Trinidad and Tobago
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Young: Trinidad and Tobago change to be energy giant through hydrogen

Elizabeth Gonzales Minister of Energy and Energy Industries Stuart Young. File photo/Sureash Cholai
Minister of Energy and Energy Industries Stuart Young. File photo/Sureash Cholai

Trinidad and Tobago is well poised and has the advantage to be a global leader in the energy sector through the production of blue and green hydrogen.

But if stakeholders in the energy sector don’t grasp the opportunities now, then that will be a major loss to the country’s development.

This was the message from Minister of Energy and Energy Industries Stuart Young, who also said TT has infrastructure that doesn’t exist in many countries in the region to produce and export tons of blue and green hydrogen.

He was speaking on Tuesday morning at the public launch of the Roadmap for a Green Hydrogen Economy in TT at the Hilton Trinidad, hosted by the National Energy Corporation in collaboration with the Inter-American Development Bank.

Young said, “We are not moving quickly enough. TT, 40 years ago, took the risk when we built Point Lisas, and 30 years ago, when we decided to go with a gas-based industry. We were global energy leaders.

“The vision is we must stay globally competitive, and the time to take the decision is now...We are moving too slowly. We have a competitive advantage here now that others don’t have. We have the whole value chain.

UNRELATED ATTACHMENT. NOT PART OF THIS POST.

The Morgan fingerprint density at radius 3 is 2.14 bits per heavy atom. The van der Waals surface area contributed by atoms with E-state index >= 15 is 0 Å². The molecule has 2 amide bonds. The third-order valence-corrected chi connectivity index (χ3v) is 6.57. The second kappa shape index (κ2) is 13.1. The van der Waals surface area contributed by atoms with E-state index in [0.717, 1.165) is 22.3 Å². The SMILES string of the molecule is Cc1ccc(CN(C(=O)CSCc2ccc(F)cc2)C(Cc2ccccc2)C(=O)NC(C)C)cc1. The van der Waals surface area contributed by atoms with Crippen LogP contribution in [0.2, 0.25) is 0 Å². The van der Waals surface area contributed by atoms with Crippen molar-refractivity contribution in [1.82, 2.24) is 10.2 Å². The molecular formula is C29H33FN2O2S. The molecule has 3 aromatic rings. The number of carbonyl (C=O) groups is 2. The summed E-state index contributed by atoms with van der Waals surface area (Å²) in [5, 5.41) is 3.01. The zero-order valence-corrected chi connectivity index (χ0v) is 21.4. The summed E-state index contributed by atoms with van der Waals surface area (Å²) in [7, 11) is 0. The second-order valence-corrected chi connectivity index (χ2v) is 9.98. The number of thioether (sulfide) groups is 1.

“We need to move from the talk. We meet, talk, sit and do the consultation. We know it can work. We have the infrastructure. We know we have the global competitive advantage.”

Green hydrogen is the cleanest, cheapest and most sustainable hydrogen. It’s produced by splitting water molecules into hydrogen and oxygen using renewable electricity. Renewable electricity is collected through sunlight on solar panels, wind using wind turbines, the movement of water collected in dams and hydro-power plants, among other sources.

Blue hydrogen is produced from carbon captured during the manufacture of natural gas.

Both gases are environmentally friendly, as they produce near-zero greenhouse-gas emissions.

Because of this similarity, Young said TT must go the route of producing both blue and green hydrogen.

“TT is well poised, because of its infrastructure, to generate and sell green hydrogen.”

Ammonia and methanol are the platform needed to transport hydrogen. In 2021, TT was the second largest exporter of ammonia in the world, which means the country is in a position once again to take the lead as an energy giant.

Young added: “TT currently has the capacity to produce two million tons of hydrogen a year. That’s how much we use, but due to issues in the energy sector, for example, we don’t have sufficient gas to utilise the capacity. We are utilising 1.7 million tons a year of grey hydrogen.

“There is an intervention process, and that is blue (hydrogen). The blue is something we are focusing on as well as the green. We are perfectly poised in TT to proceed immediately into that, and that is something I am pushing as I talk to the stakeholders at Point Lisas.

“Natural gas is going to be the fossil fuel that carries us well into the future, because hydrogen is not going to miraculously take over the environment. We need to balance it all and get the right mixes. We just have to take the decision.”